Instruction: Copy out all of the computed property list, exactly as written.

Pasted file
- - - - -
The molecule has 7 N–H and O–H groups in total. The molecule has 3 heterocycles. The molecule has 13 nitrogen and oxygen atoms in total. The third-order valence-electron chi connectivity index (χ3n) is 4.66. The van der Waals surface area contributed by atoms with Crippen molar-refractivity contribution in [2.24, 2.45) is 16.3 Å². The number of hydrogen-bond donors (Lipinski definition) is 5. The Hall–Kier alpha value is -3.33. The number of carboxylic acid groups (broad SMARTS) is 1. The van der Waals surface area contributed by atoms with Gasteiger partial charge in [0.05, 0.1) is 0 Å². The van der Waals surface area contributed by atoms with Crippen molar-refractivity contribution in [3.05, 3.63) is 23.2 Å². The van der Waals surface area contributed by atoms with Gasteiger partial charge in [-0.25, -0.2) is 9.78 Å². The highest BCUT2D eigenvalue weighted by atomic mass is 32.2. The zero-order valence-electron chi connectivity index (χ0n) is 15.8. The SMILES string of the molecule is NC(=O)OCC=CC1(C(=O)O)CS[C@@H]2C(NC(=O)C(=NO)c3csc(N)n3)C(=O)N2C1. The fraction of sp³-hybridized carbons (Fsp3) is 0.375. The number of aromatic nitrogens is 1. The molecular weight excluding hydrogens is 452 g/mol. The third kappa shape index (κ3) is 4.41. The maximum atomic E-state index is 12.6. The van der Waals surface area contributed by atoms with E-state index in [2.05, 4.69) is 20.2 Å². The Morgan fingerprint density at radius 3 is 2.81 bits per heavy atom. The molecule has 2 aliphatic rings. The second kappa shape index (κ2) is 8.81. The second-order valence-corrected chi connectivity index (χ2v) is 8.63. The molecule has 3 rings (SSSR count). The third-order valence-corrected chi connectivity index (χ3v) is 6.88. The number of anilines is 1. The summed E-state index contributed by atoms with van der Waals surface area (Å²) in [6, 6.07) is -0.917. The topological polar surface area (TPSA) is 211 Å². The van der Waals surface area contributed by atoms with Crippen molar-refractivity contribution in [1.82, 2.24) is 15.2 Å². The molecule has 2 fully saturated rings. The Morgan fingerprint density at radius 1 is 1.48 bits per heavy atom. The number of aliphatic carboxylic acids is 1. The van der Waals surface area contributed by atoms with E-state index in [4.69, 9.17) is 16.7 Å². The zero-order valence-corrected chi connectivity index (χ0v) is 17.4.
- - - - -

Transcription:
The molecule has 7 N–H and O–H groups in total. The molecule has 3 heterocycles. The molecule has 13 nitrogen and oxygen atoms in total. The third-order valence-electron chi connectivity index (χ3n) is 4.66. The van der Waals surface area contributed by atoms with Crippen molar-refractivity contribution in [2.24, 2.45) is 16.3 Å². The number of hydrogen-bond donors (Lipinski definition) is 5. The Hall–Kier alpha value is -3.33. The number of carboxylic acid groups (broad SMARTS) is 1. The van der Waals surface area contributed by atoms with Gasteiger partial charge in [0.05, 0.1) is 0 Å². The van der Waals surface area contributed by atoms with Crippen molar-refractivity contribution in [3.05, 3.63) is 23.2 Å². The van der Waals surface area contributed by atoms with Gasteiger partial charge in [-0.25, -0.2) is 9.78 Å². The highest BCUT2D eigenvalue weighted by atomic mass is 32.2. The zero-order valence-electron chi connectivity index (χ0n) is 15.8. The SMILES string of the molecule is NC(=O)OCC=CC1(C(=O)O)CS[C@@H]2C(NC(=O)C(=NO)c3csc(N)n3)C(=O)N2C1. The fraction of sp³-hybridized carbons (Fsp3) is 0.375. The number of aromatic nitrogens is 1. The molecular weight excluding hydrogens is 452 g/mol. The third kappa shape index (κ3) is 4.41. The maximum atomic E-state index is 12.6. The van der Waals surface area contributed by atoms with E-state index in [2.05, 4.69) is 20.2 Å². The Morgan fingerprint density at radius 3 is 2.81 bits per heavy atom. The molecule has 2 aliphatic rings. The second kappa shape index (κ2) is 8.81. The second-order valence-corrected chi connectivity index (χ2v) is 8.63. The molecule has 3 rings (SSSR count). The third-order valence-corrected chi connectivity index (χ3v) is 6.88. The number of anilines is 1. The summed E-state index contributed by atoms with van der Waals surface area (Å²) in [6, 6.07) is -0.917. The topological polar surface area (TPSA) is 211 Å². The van der Waals surface area contributed by atoms with Crippen molar-refractivity contribution in [1.82, 2.24) is 15.2 Å². The molecule has 2 fully saturated rings. The Morgan fingerprint density at radius 1 is 1.48 bits per heavy atom. The number of aliphatic carboxylic acids is 1. The van der Waals surface area contributed by atoms with E-state index in [4.69, 9.17) is 16.7 Å². The zero-order valence-corrected chi connectivity index (χ0v) is 17.4.